Each of the second cutting edges has a rake face which extends upwardly away from the seating face so that it breaks out through the cutting face.

In other embodiments, each of the second cutting edges joins with at least one other cutting edge that extends toward the seating face. Alternatively, each of the second cutting edges is concave away from the seating face.

Still further, the insert has a top and bottom parallel to the top joined by four lateral faces. At least one of the lateral faces is a clearance face. The clearance face has a first cutting edge which is formed by the intersection of the top and the clearance face. The clearance face also has a second cutting edge intersecting the first cutting edge at an included angle of greater than 90 degrees when viewed perpendicularly to the clearance face. The second cutting edge is formed by the intersection of a rake face of the second cutting edge and the clearance face. The rake face is defined by a plane which intersects the clearance face, one of said lateral faces and the top. This plane is not perpendicular to either of the clearance face, lateral face or top so that a flat is formed extending away from the second cutting edge.

BRIEF DESCRIPTION OF THE DRAWINGS

The exact nature of the present invention will become more clearly apparent upon reference to the following detailed specification taken in connection with the accompanying drawings in which:

FIG. 1 is a side view of the drill according to the present invention.

FIG. 2 is an end view of the drill in FIG. 1.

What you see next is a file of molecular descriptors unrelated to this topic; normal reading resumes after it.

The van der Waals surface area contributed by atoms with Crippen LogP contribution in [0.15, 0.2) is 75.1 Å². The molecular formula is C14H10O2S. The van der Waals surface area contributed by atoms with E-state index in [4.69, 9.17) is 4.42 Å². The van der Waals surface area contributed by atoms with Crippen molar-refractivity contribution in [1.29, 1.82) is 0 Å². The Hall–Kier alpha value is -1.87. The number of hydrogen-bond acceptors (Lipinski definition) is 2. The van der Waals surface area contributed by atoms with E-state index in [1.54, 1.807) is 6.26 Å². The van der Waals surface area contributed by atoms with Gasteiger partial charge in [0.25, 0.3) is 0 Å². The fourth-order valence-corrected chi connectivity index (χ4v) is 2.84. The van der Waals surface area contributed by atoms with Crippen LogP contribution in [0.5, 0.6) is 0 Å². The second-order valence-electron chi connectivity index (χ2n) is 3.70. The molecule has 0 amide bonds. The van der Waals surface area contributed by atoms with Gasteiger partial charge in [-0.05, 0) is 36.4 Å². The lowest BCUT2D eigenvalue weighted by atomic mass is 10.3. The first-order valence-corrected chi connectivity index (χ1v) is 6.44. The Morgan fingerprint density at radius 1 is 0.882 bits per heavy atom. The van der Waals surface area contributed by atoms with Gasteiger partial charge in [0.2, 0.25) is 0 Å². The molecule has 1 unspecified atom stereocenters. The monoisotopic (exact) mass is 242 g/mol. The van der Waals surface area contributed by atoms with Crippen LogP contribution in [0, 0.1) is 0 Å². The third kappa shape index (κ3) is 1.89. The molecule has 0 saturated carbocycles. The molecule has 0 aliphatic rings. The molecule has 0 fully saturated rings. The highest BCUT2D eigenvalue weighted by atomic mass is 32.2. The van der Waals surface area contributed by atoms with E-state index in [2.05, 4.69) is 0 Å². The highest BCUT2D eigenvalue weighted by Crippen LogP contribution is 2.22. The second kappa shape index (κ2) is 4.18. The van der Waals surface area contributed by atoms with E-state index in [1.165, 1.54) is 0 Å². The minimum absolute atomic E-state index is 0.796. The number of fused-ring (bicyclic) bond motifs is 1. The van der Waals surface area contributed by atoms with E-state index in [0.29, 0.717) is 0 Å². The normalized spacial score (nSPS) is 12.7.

FIG. 3 is a schematic illustration of a hole made by a drill according to the invention.

FIG. 4 is an enlarged view of FIG. 2.

FIG. 5 is a side view of another embodiment of the drill according to the invention.

FIG. 6 is a perspective view of an insert according to the invention.

FIG. 7 is a plan view of the insert of FIG. 6.

FIG. 8 is a view of FIG. 7 in the direction shown by arrow VIII.

FIG. 9 is a perspective view of another insert according to the invention.

FIG. 10 is a plan view of the insert of FIG. 9.

FIG. 11 is a view of FIG. 10 in the direction of arrow XI.

FIG. 12 is a perspective view of another insert according to the invention.

FIG. 13 is a plan view of the insert of FIG. 12.

FIG. 14 is a view of FIG. 13 in the direction of arrow XIV.

FIG. 15 is a perspective view of another insert according to the invention.

FIG. 16 is a plan view of the insert of FIG. 15.

FIG. 17 is a view of the insert of FIG. 16 in the direction of arrow XVII.

DETAILED DESCRIPTION OF THE INVENTION

Referring to the drawings and more particularly to FIGS. 1 and 2, there is shown a drill 2. The drill has a shank 4 having a central axis of rotation 6. The direction of rotation is shown by arrow 7. There is at least one insert 8 on one end 10 of the shank. For larger holes, the use of two or more inserts may be preferable. Referring also to FIG. 4, the insert has at least two cutting edges 12 and 14. The first cutting edge 12 has a negative radial rake surface and the second cutting edge 14 has negative axial and positive radial rake surfaces. Further, the first cutting edge 12 preferably has zero axial rake or positive axial rake. Also, the central axis of rotation 6 passes through the axial rake face 24 of the second cutting edge 14. The first and cutting edges cooperate to form a radiused hole when rotated about the central axis.